Health and the Media

Helping reporters do a better job covering health issues for men and boys of color.

In his book Whistling Vivaldi, Columbia University Provost Claude Steele recounts how New York Times editorial writer Brent Staples whistled Vivaldi when he walked down city streets in an attempt to reassure white pedestrians that they had nothing to fear from the tall black male.

Staples’ solution may have been creative but his situation, provoking anxiety in strangers walking by, is one that many black men report experiencing.

Studies suggest that media coverage of boys and men of color plays a role. As content audits have shown, coverage of boys and men of color tends to center around crime, sports and entertainment. Not only does this present a distorted image of this population, it also serves to instill fear in the wider society.

Recognizing that training budgets have suffered in the past few years, the Maynard Institute is launching an online project to help journalists more accurately and fairly cover boys and men of color.

From tips on how to better cover the education beat, to turning an analytic eye on existing coverage, this feature will look at stories from a variety of news organizations, including “mainstream media” ethnic press and bloggers across the political/ideological and racial/ethnic spectrum.

Each link provides an example of a different approach to covering the same issue. We will also talk to a variety of experts who will provide tips on fresh story angles in order to ensure more inclusive coverage that not only better reflects the reality of men and boys of color, but also will allow readers to better understand the structures that are in place that help to define these realities.

People of Color: Do the media Overreport Violence, Underreport Unemployment?

Alex Gronke
August 13, 2010

In the middle of the summer, the media reported a disappointing turn in the numbers. In June the unemployment rate in Oakland rose slightly to 17.2 percent, or 35,000 men and women out of work. No other big city in the state had such a high jobless rate, according to the State Department of Labor. 


Marijuana in Black and White

At the end of last year, Jake Armstrong, a reporter for the Pasadena Weekly, called the city's police chief to ask him if he knew that blacks, who represented only 14 percent of Pasadena's population, accounted for more than half of the city's marijuana arrests. It was a question that could be posed to just about every police chief in California.


Young, Gifted and Unemployed

Paul Mack, 19, is happy. He has been hired to fill one of 306 jobs available from the Oakland Mayor's Summer Jobs Program at YouthUprising, a non-profit youth leadership development center located in economically depressed East Oakland.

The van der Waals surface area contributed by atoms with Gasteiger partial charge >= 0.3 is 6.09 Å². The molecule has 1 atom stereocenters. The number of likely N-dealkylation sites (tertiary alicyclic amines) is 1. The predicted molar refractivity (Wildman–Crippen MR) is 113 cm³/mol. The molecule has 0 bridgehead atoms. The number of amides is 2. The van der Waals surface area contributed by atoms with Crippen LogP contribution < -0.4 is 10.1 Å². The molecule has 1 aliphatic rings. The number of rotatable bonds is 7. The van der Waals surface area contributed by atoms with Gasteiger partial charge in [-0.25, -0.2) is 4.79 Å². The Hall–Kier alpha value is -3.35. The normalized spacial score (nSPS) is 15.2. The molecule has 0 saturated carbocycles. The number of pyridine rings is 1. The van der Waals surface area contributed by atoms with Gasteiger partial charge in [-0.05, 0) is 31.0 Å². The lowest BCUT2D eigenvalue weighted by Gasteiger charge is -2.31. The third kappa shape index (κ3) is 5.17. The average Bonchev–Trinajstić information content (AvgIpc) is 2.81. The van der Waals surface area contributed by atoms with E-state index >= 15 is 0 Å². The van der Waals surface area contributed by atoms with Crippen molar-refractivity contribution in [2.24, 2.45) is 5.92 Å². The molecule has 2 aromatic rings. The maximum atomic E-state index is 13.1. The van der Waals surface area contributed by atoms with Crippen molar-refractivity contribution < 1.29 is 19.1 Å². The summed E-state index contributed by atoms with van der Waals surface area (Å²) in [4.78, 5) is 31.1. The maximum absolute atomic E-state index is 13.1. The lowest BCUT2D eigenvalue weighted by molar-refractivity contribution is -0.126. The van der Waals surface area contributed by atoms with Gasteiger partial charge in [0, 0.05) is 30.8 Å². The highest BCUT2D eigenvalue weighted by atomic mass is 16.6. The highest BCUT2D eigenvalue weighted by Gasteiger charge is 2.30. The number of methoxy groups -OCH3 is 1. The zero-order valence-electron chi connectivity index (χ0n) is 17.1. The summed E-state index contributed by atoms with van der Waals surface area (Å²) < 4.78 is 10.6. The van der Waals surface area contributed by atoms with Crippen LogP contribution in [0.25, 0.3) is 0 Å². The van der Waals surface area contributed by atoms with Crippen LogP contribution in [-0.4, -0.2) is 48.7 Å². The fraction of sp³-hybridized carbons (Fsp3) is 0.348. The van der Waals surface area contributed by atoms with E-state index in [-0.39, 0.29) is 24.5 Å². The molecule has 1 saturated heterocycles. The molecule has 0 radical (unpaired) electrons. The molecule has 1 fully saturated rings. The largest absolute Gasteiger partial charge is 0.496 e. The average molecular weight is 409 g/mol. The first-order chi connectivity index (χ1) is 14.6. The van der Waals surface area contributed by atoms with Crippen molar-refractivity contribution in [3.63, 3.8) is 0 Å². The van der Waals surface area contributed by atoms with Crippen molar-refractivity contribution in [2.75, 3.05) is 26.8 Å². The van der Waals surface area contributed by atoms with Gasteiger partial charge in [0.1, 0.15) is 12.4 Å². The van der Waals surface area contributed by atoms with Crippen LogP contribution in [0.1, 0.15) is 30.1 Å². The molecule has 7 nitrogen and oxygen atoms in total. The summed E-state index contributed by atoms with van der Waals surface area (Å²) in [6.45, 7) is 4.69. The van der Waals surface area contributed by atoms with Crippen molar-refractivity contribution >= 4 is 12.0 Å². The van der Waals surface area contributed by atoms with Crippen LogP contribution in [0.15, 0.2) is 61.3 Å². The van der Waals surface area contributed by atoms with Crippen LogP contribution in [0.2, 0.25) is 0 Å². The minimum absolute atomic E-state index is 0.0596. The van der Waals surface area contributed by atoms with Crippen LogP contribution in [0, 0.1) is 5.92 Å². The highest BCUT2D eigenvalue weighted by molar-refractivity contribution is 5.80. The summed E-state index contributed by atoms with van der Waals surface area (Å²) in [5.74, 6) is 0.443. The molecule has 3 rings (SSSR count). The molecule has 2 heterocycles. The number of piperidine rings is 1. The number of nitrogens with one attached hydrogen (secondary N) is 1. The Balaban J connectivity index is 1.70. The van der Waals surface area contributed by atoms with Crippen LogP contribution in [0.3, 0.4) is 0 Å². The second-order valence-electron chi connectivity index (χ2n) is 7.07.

The Labor Department reported the June jobless rate in the United States was 9.5 percent. For African Americans the figure was 15.4 percent. Among youths aged 16-19 the unemployment rate is 25.7% but 40 percent of African American youths were unable to find work.


Oscar Grant, Mehserle and the Media

While the media gears up to cover the verdict in the trial of former BART police officer Johannes Mehserle, charged with killing 22-year old Oscar Grant last year, there are those who believe reporters may be contributing to whatever violence might take place.

Mehserle testified he thought he'd pulled his taser when he shot Grant in the back early on New Year's morning 2009. The jury is deciding whether he will be convicted of second-degree murder, voluntary manslaughter, involuntary manslaughter or found not guilty.


Lindsay Lohan and Vincent James - A tale of two sentences

It would appear that Lindsay Lohan is celebrity gossipgold.  But her brushes with the lawsay as much about our society and our expectations for the criminal justicesystem as it does about Lohan, making aspects of her story one worthy ofexploration by even mainstream journalists.

An arrest warrant was issued in Los Angeles last week forthe 'Mean Girls' actress after a judge ruled she violated probation for thesecond time in two weeks. Lohan avoided jail by posting $200,000 bail.


Budget Cuts, Education and Incarceration

Governor Arnold Schwarzenegger is proposing cuts in theCalifornia budget that will force "tough choices" affecting seniors, the poor,students and children.

But the media stories do not talk about how African Americanmen, especially teenagers, could be affected.


Dropouts & Graduates - Jails or Jobs?

The end of the school year typically turns education coverage toward the topic of high school graduation.

But what about those who don't march to Pomp and Circumstance?